C wiki - struct tm

Discussion in 'C Programming' started by Kenneth Brody, Aug 24, 2005.

  1. http://alien.dowling.edu/~rohit/wiki/index.php/C_Programming#Standard_Library

    Q: How are months of a year numbered in C?

    Answer makes reference to "the Standard specifies struct tm". Does the
    C standard actually define struct tm, or is it Posix that defines it?

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    | Kenneth J. Brody | www.hvcomputer.com | |
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    Kenneth Brody, Aug 24, 2005
    #1
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  2. Kenneth Brody

    Eric Sosman Guest

    Eric Sosman, Aug 24, 2005
    #2
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  3. Kenneth Brody

    Ben Pfaff Guest

    Kenneth Brody <> writes:

    > Q: How are months of a year numbered in C?
    >
    > Answer makes reference to "the Standard specifies struct tm". Does the
    > C standard actually define struct tm, or is it Posix that defines it?


    It is in the C standard. See e.g. C99 7.23.1 paragraphs 3 and 4.
    --
    "I'm not here to convince idiots not to be stupid.
    They won't listen anyway."
    --Dann Corbit
    Ben Pfaff, Aug 24, 2005
    #3
  4. Kenneth Brody

    Simon Biber Guest

    Kenneth Brody wrote:
    > http://alien.dowling.edu/~rohit/wiki/index.php/C_Programming#Standard_Library
    >
    > Q: How are months of a year numbered in C?
    >
    > Answer makes reference to "the Standard specifies struct tm". Does the
    > C standard actually define struct tm, or is it Posix that defines it?


    The C standard defines struct tm as follows:

    7.23 Date and time <time.h>
    7.23.1 Components of Time
    ....
    4 The range and precision of times representable in clock_t and
    time_t are implementation-defined. The tm structure shall
    contain at least the following members, in any order. The
    semantics of the members and their normal ranges are expressed
    in the comments.

    int tm_sec; // seconds after the minute — [0, 60]
    int tm_min; // minutes after the hour — [0, 59]
    int tm_hour; // hours since midnight — [0, 23]
    int tm_mday; // day of the month — [1, 31]
    int tm_mon; // months since January — [0, 11]
    int tm_year; // years since 1900
    int tm_wday; // days since Sunday — [0, 6]
    int tm_yday; // days since January 1 — [0, 365]
    int tm_isdst; // Daylight Saving Time flag

    The value of tm_isdst is positive if Daylight Saving Time is
    in effect, zero if Daylight Saving Time is not in effect, and
    negative if the information is not available.

    --
    Simon.
    Simon Biber, Aug 24, 2005
    #4
  5. Hello,

    Simon Biber <> schrieb:

    > int tm_sec; // seconds after the minute — [0, 60]
    > int tm_min; // minutes after the hour — [0, 59]


    Is tm_sec really from 0 to 60 (including)? I do not see the sense of it
    in contrast to all the others (0.59 for minutes, 0..23 for hour, ...)

    What is the rationale behind this? Does it have anything to do with leap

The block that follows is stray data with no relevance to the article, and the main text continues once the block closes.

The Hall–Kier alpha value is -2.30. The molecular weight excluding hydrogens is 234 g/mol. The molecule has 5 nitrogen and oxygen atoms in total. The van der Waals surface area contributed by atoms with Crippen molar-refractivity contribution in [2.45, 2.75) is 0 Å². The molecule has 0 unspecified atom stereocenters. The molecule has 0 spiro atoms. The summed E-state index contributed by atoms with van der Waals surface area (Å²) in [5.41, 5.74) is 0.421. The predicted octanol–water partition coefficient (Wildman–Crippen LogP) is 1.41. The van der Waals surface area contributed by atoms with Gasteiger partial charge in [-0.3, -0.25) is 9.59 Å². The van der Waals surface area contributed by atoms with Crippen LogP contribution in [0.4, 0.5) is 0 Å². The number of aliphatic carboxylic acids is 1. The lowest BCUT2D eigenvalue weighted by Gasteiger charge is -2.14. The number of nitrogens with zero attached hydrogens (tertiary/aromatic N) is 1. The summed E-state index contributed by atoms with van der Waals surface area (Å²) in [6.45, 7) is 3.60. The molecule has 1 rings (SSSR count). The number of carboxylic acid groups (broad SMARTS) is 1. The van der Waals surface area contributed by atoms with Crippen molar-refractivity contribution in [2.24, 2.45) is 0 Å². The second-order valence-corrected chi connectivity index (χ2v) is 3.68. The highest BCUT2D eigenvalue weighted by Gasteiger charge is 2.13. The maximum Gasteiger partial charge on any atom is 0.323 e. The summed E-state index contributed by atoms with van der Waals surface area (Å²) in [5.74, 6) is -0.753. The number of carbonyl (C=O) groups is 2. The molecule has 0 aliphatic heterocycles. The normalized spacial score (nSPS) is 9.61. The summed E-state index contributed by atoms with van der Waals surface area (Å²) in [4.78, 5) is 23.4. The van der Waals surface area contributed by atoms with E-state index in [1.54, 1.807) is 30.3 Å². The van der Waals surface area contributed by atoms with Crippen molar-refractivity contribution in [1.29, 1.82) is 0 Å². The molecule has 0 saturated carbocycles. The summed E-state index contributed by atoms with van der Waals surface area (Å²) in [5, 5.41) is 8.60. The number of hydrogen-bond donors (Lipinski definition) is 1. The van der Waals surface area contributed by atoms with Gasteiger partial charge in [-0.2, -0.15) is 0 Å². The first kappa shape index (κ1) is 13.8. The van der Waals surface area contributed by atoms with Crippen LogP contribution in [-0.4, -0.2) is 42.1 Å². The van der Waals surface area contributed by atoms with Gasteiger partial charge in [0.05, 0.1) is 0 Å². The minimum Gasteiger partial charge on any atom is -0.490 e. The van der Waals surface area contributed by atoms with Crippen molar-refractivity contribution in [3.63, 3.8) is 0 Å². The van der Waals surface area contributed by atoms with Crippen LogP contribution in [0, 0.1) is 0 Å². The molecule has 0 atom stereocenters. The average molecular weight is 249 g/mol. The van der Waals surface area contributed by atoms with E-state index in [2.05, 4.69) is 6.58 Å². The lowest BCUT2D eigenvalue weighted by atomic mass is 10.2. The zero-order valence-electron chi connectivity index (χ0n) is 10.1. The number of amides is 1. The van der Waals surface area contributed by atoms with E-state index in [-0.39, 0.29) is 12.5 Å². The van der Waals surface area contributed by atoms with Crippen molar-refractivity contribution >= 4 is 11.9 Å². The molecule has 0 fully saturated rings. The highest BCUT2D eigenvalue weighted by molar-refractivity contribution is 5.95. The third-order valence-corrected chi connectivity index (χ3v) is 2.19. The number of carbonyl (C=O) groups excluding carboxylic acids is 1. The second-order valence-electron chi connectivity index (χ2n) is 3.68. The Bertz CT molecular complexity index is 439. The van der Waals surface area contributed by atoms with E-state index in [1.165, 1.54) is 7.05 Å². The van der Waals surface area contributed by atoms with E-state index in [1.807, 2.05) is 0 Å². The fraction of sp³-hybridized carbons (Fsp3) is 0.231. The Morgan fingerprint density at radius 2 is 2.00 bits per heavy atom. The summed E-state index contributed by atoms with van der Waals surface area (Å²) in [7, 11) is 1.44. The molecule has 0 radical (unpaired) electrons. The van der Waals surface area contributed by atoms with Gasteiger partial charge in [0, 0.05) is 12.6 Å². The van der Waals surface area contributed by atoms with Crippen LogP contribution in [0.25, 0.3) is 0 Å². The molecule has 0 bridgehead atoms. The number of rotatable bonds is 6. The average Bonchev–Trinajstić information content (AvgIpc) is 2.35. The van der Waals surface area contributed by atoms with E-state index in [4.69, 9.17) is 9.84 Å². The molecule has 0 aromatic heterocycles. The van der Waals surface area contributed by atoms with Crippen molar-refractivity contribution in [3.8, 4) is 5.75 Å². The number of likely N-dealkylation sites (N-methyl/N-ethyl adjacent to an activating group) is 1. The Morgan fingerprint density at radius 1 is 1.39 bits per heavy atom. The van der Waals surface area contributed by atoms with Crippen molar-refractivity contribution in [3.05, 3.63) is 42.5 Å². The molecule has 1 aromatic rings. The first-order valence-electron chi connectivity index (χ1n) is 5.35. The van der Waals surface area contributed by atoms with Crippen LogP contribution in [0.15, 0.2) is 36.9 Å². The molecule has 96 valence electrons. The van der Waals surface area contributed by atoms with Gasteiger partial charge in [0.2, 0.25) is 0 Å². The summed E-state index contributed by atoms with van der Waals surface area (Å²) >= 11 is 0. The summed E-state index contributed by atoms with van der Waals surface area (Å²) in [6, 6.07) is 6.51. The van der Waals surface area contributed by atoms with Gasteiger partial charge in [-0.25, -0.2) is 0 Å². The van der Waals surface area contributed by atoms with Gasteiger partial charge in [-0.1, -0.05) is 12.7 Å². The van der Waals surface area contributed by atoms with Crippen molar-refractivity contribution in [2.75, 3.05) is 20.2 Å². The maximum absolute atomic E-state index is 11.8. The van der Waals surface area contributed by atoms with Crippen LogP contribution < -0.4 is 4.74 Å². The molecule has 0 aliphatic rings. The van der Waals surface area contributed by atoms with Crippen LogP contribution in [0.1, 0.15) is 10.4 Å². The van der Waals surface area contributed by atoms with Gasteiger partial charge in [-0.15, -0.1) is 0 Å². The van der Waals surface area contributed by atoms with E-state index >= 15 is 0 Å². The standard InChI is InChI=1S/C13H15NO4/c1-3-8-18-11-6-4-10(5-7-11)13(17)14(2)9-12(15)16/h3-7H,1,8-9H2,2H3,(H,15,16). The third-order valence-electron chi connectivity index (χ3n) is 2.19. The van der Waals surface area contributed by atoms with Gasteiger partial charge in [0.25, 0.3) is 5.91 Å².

seconds?

    Curious,
    Spiro.

    --
    Spiro R. Trikaliotis http://cbm4win.sf.net/
    http://www.trikaliotis.net/ http://www.viceteam.org/
    Spiro Trikaliotis, Aug 25, 2005
    #5
  6. Spiro Trikaliotis wrote:
    > Is tm_sec really from 0 to 60 (including)? I do not see the sense of it
    > in contrast to all the others (0.59 for minutes, 0..23 for hour, ...)
    >
    > What is the rationale behind this? Does it have anything to do with leap
    > seconds?


    Yes.
    --
    Stephen Hildrey
    Mail: / Tel: +442071931337
    Jabber: / MSN:
    Stephen Hildrey, Aug 25, 2005
    #6
  7. In article <> Spiro Trikaliotis <> writes:
    > Simon Biber <> schrieb:
    >
    > > int tm_sec; // seconds after the minute — [0, 60]
    > > int tm_min; // minutes after the hour — [0, 59]

    >
    > Is tm_sec really from 0 to 60 (including)? I do not see the sense of it
    > in contrast to all the others (0.59 for minutes, 0..23 for hour, ...)
    >
    > What is the rationale behind this? Does it have anything to do with leap
    > seconds?


    It has everything to do with leap seconds.
    --
    dik t. winter, cwi, kruislaan 413, 1098 sj amsterdam, nederland, +31205924131
    home: bovenover 215, 1025 jn amsterdam, nederland; http://www.cwi.nl/~dik/
    Dik T. Winter, Aug 25, 2005
    #7
  8. Kenneth Brody

    CBFalconer Guest

    Spiro Trikaliotis wrote:
    > Simon Biber <> schrieb:
    >
    >> int tm_sec; // seconds after the minute — [0, 60]
    >> int tm_min; // minutes after the hour — [0, 59]

    >
    > Is tm_sec really from 0 to 60 (including)? I do not see the sense
    > of it in contrast to all the others (0.59 for minutes, 0..23 for
    > hour, ...)
    >
    > What is the rationale behind this? Does it have anything to do
    > with leap seconds?


    Precisely. i.e. yes.

    --
    "If you want to post a followup via groups.google.com, don't use
    the broken "Reply" link at the bottom of the article. Click on
    "show options" at the top of the article, then click on the
    "Reply" at the bottom of the article headers." - Keith Thompson
    CBFalconer, Aug 25, 2005
    #8
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